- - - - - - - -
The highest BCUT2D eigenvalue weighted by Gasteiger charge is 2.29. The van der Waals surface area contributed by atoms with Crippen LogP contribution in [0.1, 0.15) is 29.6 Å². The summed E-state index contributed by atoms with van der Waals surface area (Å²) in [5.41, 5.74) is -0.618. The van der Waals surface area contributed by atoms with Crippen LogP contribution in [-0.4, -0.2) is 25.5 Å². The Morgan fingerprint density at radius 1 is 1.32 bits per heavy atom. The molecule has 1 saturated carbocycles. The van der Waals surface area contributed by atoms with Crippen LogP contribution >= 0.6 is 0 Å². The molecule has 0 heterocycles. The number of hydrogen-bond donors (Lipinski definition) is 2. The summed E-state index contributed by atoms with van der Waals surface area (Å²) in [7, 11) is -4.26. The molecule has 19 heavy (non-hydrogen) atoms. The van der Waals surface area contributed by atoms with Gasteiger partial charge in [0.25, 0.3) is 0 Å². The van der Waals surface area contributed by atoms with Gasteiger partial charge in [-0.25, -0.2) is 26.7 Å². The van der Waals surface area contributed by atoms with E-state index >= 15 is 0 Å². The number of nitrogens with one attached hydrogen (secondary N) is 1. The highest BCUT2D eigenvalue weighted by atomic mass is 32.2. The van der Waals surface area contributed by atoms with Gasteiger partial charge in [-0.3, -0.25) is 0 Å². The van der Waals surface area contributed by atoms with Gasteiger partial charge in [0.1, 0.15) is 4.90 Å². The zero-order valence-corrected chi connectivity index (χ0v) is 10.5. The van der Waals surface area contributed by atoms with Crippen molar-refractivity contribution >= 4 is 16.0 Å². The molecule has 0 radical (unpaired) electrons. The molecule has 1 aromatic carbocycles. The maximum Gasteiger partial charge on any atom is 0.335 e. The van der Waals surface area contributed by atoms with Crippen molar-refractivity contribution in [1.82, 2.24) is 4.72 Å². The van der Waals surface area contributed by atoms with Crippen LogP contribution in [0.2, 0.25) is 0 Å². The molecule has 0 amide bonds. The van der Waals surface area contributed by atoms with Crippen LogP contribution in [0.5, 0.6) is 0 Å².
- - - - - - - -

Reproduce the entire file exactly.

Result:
The highest BCUT2D eigenvalue weighted by Gasteiger charge is 2.29. The van der Waals surface area contributed by atoms with Crippen LogP contribution in [0.1, 0.15) is 29.6 Å². The summed E-state index contributed by atoms with van der Waals surface area (Å²) in [5.41, 5.74) is -0.618. The van der Waals surface area contributed by atoms with Crippen LogP contribution in [-0.4, -0.2) is 25.5 Å². The Morgan fingerprint density at radius 1 is 1.32 bits per heavy atom. The molecule has 1 saturated carbocycles. The van der Waals surface area contributed by atoms with Crippen LogP contribution >= 0.6 is 0 Å². The molecule has 0 heterocycles. The number of hydrogen-bond donors (Lipinski definition) is 2. The summed E-state index contributed by atoms with van der Waals surface area (Å²) in [7, 11) is -4.26. The molecule has 19 heavy (non-hydrogen) atoms. The van der Waals surface area contributed by atoms with Gasteiger partial charge in [0.25, 0.3) is 0 Å². The van der Waals surface area contributed by atoms with Gasteiger partial charge in [-0.25, -0.2) is 26.7 Å². The van der Waals surface area contributed by atoms with E-state index >= 15 is 0 Å². The number of nitrogens with one attached hydrogen (secondary N) is 1. The highest BCUT2D eigenvalue weighted by atomic mass is 32.2. The van der Waals surface area contributed by atoms with Gasteiger partial charge in [-0.3, -0.25) is 0 Å². The van der Waals surface area contributed by atoms with Gasteiger partial charge in [0.1, 0.15) is 4.90 Å². The zero-order valence-corrected chi connectivity index (χ0v) is 10.5. The van der Waals surface area contributed by atoms with Crippen molar-refractivity contribution >= 4 is 16.0 Å². The molecule has 0 radical (unpaired) electrons. The molecule has 1 aromatic carbocycles. The maximum Gasteiger partial charge on any atom is 0.335 e. The van der Waals surface area contributed by atoms with Crippen molar-refractivity contribution in [1.82, 2.24) is 4.72 Å². The van der Waals surface area contributed by atoms with Crippen LogP contribution in [0.2, 0.25) is 0 Å². The molecule has 0 amide bonds. The van der Waals surface area contributed by atoms with Crippen LogP contribution in [0.5, 0.6) is 0 Å².